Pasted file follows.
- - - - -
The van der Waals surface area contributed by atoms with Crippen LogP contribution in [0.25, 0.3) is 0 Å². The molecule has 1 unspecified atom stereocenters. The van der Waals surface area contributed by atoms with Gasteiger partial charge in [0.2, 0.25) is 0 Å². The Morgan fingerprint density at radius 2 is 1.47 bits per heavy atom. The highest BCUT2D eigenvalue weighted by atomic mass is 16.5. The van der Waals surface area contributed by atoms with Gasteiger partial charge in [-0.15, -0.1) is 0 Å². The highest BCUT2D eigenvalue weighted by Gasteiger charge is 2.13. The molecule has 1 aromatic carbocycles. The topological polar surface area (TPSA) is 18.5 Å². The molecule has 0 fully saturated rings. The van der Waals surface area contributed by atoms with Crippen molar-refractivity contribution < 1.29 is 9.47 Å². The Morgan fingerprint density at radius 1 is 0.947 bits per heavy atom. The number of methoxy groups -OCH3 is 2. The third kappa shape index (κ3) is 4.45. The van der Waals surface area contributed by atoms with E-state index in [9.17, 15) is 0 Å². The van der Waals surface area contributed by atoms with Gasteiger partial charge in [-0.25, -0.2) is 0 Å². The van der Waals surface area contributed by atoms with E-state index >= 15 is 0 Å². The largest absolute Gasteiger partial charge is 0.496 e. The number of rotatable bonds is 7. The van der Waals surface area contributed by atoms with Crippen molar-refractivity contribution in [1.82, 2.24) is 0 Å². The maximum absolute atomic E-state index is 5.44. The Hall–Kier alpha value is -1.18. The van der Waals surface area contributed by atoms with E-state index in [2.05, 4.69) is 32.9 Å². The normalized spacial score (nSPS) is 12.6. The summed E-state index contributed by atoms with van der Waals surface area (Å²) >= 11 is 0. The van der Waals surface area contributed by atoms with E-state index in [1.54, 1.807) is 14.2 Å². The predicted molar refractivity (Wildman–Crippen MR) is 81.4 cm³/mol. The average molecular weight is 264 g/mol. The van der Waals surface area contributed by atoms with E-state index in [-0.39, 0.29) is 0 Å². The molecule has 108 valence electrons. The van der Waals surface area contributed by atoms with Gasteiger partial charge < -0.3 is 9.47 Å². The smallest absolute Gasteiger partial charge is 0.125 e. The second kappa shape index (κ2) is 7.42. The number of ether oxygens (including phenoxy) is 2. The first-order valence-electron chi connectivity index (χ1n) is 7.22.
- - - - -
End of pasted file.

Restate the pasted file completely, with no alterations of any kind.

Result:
The van der Waals surface area contributed by atoms with Crippen LogP contribution in [0.25, 0.3) is 0 Å². The molecule has 1 unspecified atom stereocenters. The van der Waals surface area contributed by atoms with Gasteiger partial charge in [0.2, 0.25) is 0 Å². The Morgan fingerprint density at radius 2 is 1.47 bits per heavy atom. The highest BCUT2D eigenvalue weighted by atomic mass is 16.5. The van der Waals surface area contributed by atoms with Gasteiger partial charge in [-0.15, -0.1) is 0 Å². The highest BCUT2D eigenvalue weighted by Gasteiger charge is 2.13. The molecule has 1 aromatic carbocycles. The topological polar surface area (TPSA) is 18.5 Å². The molecule has 0 fully saturated rings. The van der Waals surface area contributed by atoms with Crippen molar-refractivity contribution < 1.29 is 9.47 Å². The Morgan fingerprint density at radius 1 is 0.947 bits per heavy atom. The number of methoxy groups -OCH3 is 2. The third kappa shape index (κ3) is 4.45. The van der Waals surface area contributed by atoms with E-state index in [9.17, 15) is 0 Å². The van der Waals surface area contributed by atoms with Gasteiger partial charge in [-0.25, -0.2) is 0 Å². The van der Waals surface area contributed by atoms with E-state index >= 15 is 0 Å². The largest absolute Gasteiger partial charge is 0.496 e. The number of rotatable bonds is 7. The van der Waals surface area contributed by atoms with Crippen molar-refractivity contribution in [1.82, 2.24) is 0 Å². The maximum absolute atomic E-state index is 5.44. The Hall–Kier alpha value is -1.18. The van der Waals surface area contributed by atoms with E-state index in [2.05, 4.69) is 32.9 Å². The normalized spacial score (nSPS) is 12.6. The summed E-state index contributed by atoms with van der Waals surface area (Å²) >= 11 is 0. The van der Waals surface area contributed by atoms with E-state index in [1.54, 1.807) is 14.2 Å². The predicted molar refractivity (Wildman–Crippen MR) is 81.4 cm³/mol. The average molecular weight is 264 g/mol. The van der Waals surface area contributed by atoms with E-state index in [-0.39, 0.29) is 0 Å². The molecule has 108 valence electrons. The van der Waals surface area contributed by atoms with Gasteiger partial charge < -0.3 is 9.47 Å². The smallest absolute Gasteiger partial charge is 0.125 e. The second kappa shape index (κ2) is 7.42. The number of ether oxygens (including phenoxy) is 2. The first-order valence-electron chi connectivity index (χ1n) is 7.22.